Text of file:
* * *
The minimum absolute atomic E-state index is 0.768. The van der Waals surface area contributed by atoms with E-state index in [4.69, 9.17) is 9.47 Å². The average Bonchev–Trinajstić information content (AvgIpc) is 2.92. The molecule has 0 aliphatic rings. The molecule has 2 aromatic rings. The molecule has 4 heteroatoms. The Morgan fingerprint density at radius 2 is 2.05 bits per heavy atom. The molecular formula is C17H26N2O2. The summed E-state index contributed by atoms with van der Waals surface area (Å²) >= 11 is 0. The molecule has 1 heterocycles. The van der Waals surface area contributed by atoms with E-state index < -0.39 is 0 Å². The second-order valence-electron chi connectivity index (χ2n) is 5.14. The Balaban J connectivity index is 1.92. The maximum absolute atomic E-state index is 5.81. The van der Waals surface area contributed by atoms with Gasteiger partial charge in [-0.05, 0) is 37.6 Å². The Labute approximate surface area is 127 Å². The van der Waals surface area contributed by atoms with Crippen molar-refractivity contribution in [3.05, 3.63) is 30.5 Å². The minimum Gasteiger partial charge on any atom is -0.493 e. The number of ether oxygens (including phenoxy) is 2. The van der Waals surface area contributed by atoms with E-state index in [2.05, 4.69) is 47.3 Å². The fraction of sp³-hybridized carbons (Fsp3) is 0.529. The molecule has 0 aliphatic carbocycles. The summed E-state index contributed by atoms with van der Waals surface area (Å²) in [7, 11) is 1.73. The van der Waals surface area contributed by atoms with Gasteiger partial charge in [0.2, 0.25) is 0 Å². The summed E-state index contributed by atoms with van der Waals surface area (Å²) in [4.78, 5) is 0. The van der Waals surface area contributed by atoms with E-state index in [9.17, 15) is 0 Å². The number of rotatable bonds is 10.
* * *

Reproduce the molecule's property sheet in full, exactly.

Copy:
The minimum absolute atomic E-state index is 0.768. The van der Waals surface area contributed by atoms with E-state index in [4.69, 9.17) is 9.47 Å². The average Bonchev–Trinajstić information content (AvgIpc) is 2.92. The molecule has 0 aliphatic rings. The molecule has 2 aromatic rings. The molecule has 4 heteroatoms. The Morgan fingerprint density at radius 2 is 2.05 bits per heavy atom. The molecular formula is C17H26N2O2. The summed E-state index contributed by atoms with van der Waals surface area (Å²) >= 11 is 0. The molecule has 1 heterocycles. The van der Waals surface area contributed by atoms with E-state index < -0.39 is 0 Å². The second-order valence-electron chi connectivity index (χ2n) is 5.14. The Balaban J connectivity index is 1.92. The maximum absolute atomic E-state index is 5.81. The van der Waals surface area contributed by atoms with Gasteiger partial charge in [-0.05, 0) is 37.6 Å². The Labute approximate surface area is 127 Å². The van der Waals surface area contributed by atoms with Crippen molar-refractivity contribution in [3.05, 3.63) is 30.5 Å². The minimum Gasteiger partial charge on any atom is -0.493 e. The number of ether oxygens (including phenoxy) is 2. The van der Waals surface area contributed by atoms with E-state index in [2.05, 4.69) is 47.3 Å². The fraction of sp³-hybridized carbons (Fsp3) is 0.529. The molecule has 0 aliphatic carbocycles. The summed E-state index contributed by atoms with van der Waals surface area (Å²) in [7, 11) is 1.73. The van der Waals surface area contributed by atoms with Gasteiger partial charge in [0.2, 0.25) is 0 Å². The summed E-state index contributed by atoms with van der Waals surface area (Å²) in [4.78, 5) is 0. The van der Waals surface area contributed by atoms with E-state index in [9.17, 15) is 0 Å². The number of rotatable bonds is 10.